U.S.-supplied HIMARS changing the calculus on Ukraine’s front lines

Ukrainian officials say the new tranche of Western materiel is already making a difference on the battlefield — a testament to the importance of continued security assistance and the painful cost of slow-moving deliveries as the Russian military slowly expands its control in Ukraine’s eastern Donbas region. Artillery strikes from French self-propelled howitzers stationed in the port city of Odessa reportedly forced the Russians to withdraw Thursday from the strategically important Snake Island in the Black Sea.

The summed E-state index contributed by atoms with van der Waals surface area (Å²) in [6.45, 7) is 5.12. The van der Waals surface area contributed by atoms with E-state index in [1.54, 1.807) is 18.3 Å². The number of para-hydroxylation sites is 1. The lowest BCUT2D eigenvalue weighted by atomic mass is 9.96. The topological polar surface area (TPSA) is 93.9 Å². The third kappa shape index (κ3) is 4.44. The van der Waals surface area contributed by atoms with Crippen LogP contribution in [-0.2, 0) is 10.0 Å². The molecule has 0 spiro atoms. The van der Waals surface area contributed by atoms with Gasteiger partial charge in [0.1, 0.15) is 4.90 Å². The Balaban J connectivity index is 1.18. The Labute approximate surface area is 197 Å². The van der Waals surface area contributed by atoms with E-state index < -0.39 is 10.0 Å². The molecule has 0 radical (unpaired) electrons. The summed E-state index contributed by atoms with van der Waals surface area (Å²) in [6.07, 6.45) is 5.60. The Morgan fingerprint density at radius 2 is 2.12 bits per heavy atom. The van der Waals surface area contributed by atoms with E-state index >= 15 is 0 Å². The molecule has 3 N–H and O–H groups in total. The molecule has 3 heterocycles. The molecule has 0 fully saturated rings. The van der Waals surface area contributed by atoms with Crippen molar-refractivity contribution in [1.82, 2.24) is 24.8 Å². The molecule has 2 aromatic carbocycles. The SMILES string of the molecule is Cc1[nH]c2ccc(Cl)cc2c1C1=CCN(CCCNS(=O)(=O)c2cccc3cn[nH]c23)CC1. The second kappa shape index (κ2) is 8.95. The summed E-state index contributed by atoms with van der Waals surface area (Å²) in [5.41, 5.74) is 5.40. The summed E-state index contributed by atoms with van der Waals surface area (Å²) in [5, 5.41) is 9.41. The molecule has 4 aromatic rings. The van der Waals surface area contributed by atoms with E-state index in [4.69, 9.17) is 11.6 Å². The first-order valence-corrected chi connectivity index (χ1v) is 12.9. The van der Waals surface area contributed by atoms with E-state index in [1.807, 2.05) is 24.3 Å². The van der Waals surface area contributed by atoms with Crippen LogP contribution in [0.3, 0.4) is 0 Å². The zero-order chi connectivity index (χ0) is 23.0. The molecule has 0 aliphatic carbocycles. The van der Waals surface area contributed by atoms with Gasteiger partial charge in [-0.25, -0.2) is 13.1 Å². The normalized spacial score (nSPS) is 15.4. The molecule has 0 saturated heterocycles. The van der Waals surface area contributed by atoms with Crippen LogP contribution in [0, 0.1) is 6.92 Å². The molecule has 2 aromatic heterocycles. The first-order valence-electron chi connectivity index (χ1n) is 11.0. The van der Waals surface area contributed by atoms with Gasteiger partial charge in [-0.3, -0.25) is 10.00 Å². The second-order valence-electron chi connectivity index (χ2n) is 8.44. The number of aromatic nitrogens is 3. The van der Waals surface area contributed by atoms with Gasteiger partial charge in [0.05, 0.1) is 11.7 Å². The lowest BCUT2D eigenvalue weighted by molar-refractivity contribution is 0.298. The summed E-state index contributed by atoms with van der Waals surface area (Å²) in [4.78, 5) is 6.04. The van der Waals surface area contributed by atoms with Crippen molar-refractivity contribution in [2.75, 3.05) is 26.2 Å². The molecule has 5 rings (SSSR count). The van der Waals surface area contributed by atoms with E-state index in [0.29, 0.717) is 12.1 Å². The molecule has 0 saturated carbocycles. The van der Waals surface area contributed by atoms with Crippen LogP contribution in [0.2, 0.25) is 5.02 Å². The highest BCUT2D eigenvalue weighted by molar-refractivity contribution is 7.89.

The HIMARS is the most advanced U.S.-provided system and has the longest range of Ukraine’s ground weapons, nearly 50 miles, enabling its forces to precisely strike Russian military targets without endangering its own civilians in occupied territories. Ukraine had been asking for the weapons for about two months before the transfer was approved — after Ukraine assured the Biden administration that it will not use them to launch cross-border attacks into Russia…

The HIMARS also brings more peace of mind, the soldiers said. With their old equipment, they avoided rocket trajectories that passed through any population settlements, limiting them to only shooting through fields and forests, to avoid potentially harming civilians, Moroz said.

And now?

“I don’t have any doubts about what we’ll hit,” Moroz said. “I know the rocket will hit its target because it’s navigated by satellite.”